Japan's Fragile Leadership
"A lot is at stake in Tuesday’s election among the members of the ruling Democratic Party of Japan (DPJ) to decide who will lead the party—and the country. Though media reports points to a victory by incumbent Prime Minister Naoto Kan on the strength of his smooth, make-no-waves policy statements, some analysts say that there is still a chance for challenger Ichiro Ozawa. Having been in politics much longer than Kan, Ozawa has a lot of detractors but also a cadre of very loyal supporters, especially in the liberal wing of the DPJ and among younger legislators he has hand-picked and nurtured over the years," says Asia Society Associate Fellow Ayako Doi.
"Though Kan and Ozawa have worked together since they and others cobbled the party together in the late 1990s, they have clear differences on many policy issues in this leadership race. Among them are a need for more economic stimulus, new tax policy, and foreign and defense issues. Kan would focus on job creation by helping corporations and small businesses with incentives and subsidies, while Ozawa would emphasize demand creation though enlarged public spending and child subsidies. Kan thinks the Japanese are ready to accept an increase in the consumption (sales) tax to help reduce a ballooning fiscal deficit that is already the largest in the developed world as a proportion of GDP. Ozawa, having been burnt by proposing tax increases in the past, doesn’t want to talk about the deficit just yet.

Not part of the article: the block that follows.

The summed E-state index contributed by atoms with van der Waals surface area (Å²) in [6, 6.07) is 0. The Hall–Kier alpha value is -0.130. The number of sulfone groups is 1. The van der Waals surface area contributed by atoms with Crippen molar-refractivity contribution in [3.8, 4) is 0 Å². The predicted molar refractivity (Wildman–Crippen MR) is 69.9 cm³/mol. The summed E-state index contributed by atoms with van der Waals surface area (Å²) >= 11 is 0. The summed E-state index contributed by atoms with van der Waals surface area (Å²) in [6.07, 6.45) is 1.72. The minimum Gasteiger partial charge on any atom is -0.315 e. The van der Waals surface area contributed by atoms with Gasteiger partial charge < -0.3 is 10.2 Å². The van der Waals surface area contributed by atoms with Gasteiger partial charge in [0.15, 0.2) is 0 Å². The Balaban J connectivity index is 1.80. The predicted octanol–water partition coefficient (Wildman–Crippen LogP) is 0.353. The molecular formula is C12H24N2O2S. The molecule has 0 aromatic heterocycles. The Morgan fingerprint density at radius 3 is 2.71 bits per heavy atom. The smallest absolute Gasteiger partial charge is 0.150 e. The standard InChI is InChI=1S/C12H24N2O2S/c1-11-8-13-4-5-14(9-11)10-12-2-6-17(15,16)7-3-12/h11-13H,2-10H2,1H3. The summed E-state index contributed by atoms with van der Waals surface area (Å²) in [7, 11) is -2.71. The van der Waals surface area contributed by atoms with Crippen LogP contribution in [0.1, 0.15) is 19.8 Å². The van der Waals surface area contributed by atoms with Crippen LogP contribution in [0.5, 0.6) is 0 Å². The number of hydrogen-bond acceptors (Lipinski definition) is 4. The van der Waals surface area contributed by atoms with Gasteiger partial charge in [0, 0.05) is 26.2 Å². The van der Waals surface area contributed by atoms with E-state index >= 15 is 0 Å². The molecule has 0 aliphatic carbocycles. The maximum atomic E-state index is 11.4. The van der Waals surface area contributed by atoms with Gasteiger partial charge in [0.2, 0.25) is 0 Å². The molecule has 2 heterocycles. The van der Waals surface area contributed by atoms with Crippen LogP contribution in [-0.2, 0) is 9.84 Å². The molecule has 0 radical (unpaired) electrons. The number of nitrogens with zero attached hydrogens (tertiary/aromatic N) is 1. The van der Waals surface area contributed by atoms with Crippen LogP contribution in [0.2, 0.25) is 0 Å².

"In foreign policy, Ozawa is widely portrayed in the Western media as “anti-American” and “pro-China,” but such simplistic terms mask the complexity of the issues involved. U.S. officials and much of the Western media clearly favor Kan, because of his pledge to carry out a 2006 bilateral agreement to build a replacement airfield for the U.S. Marines in Okinawa, now based at Futenma Air Station in the middle of crowded Ginowan city. But he had criticized the plan before he took office late last year, and even if he now wants to abide by it, all he can do will be to kick the can down the road, just as all preceding prime ministers from the formerly dominant Liberal Democratic (conservative) Party as well as the DPJ, have done in the 14 years since the issue arose. The Okinawan town of Nago, where the proposed air strip is to be built on a coral reef, swore in a new, anti-base mayor in January. Nago voters filled the city legislature with opponents of the airbase in an election just last weekend. It is widely anticipated that Okinawa prefecture will soon elect a governor opposed to the relocation plan.
"Ozawa, seeing the infeasibility of the current plan, proposes more comprehensive talks with the U.S. to reconfigure the alliance for the benefit of both countries, both of which want to limit China’s growing appetite for military and territorial expansion. In fact keeping a solid alliance with Washington is supported by almost all Japanese, including DPJ leaders, even as they seek amicable and mutually beneficial relations with Beijing.
"The bottom line is that if Kan is re-elected, there may be less consternation in Washington about the direction of Japan’s foreign policy—but he will have a hard time implementing his economic and other programs because the DPJ and its coalition partners lost their majority in the legislature’s upper house in early July. A likely reason for that defeat was Kan’s proposal to raise the consumption tax. Ozawa has vaguely talked about the possibility of a political realignment to form a working majority that could carry out his policy initiatives. As a veteran politician he has years of experience in making that happen, though so far without lasting effect."
Ayako is in the Washington DC area. To arrange an interview, contact the Asia Society communications department at 212-327-9271 or firstname.lastname@example.org.